One year later: The impact of COVID-19 on Chester, Deep River, Essex
By Elizabeth Reinhart / Zip06.com • 03/16/2021 3:30 PM EST
Around the same time last year, the state of Connecticut had already declared a state of emergency in response to the COVID-19 pandemic.
Chester and Essex declared local emergencies on March 14, 2020 while the Deep River one went into effect on March 15, 2020. In-person learning and activities for schools in Regional School District 4 were also suspended last March. .
As the first anniversary of Governor Ned Lamont’s Stay Safe-Stay Home Order draws near, which came into effect on March 23, 2020, the impact of the COVID-19 virus on the communities of Chester, Deep River and Essex is considerable. and undeniable.
Although new strains of the virus have emerged as cases of COVID-19 decline in the state, great strides have been made to vaccinate residents and provide state and federal assistance to individuals, businesses and others. other entities that have been financially affected by the pandemic.
COVID-19 in Chester, Deep River and Essex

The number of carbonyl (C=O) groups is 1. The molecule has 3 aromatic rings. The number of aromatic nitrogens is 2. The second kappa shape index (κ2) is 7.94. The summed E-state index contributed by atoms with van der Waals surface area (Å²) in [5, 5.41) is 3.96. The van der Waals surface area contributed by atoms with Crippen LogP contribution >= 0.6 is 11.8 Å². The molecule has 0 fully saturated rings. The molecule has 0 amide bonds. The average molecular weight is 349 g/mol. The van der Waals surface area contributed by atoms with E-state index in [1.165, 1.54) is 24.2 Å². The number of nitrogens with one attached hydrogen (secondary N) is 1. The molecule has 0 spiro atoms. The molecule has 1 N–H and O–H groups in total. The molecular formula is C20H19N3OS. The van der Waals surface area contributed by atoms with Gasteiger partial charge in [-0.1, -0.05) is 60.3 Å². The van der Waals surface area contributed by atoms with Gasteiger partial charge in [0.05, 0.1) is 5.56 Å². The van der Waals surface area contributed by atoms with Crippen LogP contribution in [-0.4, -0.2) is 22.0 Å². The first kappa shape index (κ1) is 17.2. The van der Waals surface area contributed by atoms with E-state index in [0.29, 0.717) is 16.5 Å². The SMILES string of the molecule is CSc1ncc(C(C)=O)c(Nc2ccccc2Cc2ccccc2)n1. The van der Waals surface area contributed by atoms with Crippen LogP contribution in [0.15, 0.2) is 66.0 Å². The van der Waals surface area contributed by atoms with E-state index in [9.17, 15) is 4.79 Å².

Data collected by the State Department of Public Health shows the cumulative number of COVID-19 cases and deaths in each of the cities, excluding nursing homes and assembly places, as of March 10. With a lack of testing early in the pandemic and asymptomatic cases, the actual number of cases could potentially be much higher than what has been documented.
In Chester, there have been 198 cases of COVID-19, with 14 deaths. In Deep River, data shows 255 cases, with no deaths. In Essex, data shows 384 cumulative cases, with 12 deaths. Overall, in Middlesex County, there have been 10,705 total cases and 346 deaths, according to state data.
The impact of COVID-19 on the most vulnerable populations of cities, residents of retirement homes and assisted living facilities, has also been considerable.
In Chester, 36 of the 53 residents of Aaron Manor Nursing & Rehabilitation contracted COVID-19, with 12 deaths, according to March 11 data from the State Department of Public Health. Data also shows that 13 of 41 residents contracted COVID-19, with one death at Chesterfield Health Care Center in Chester.
At Essex Meadows Health Center in Essex, 20 of 30 residents have contracted COVID-19, with 8 deaths, state data shows.
Six residents of Masonicare in Chester Village, an assisted living facility, contracted COVID-19, with one resident death at the facility, as of February 18, which was the most recent state data available. Data from the Essex Meadows assisted living facility shows a resident contracted COVID-19, without death, as of February 18.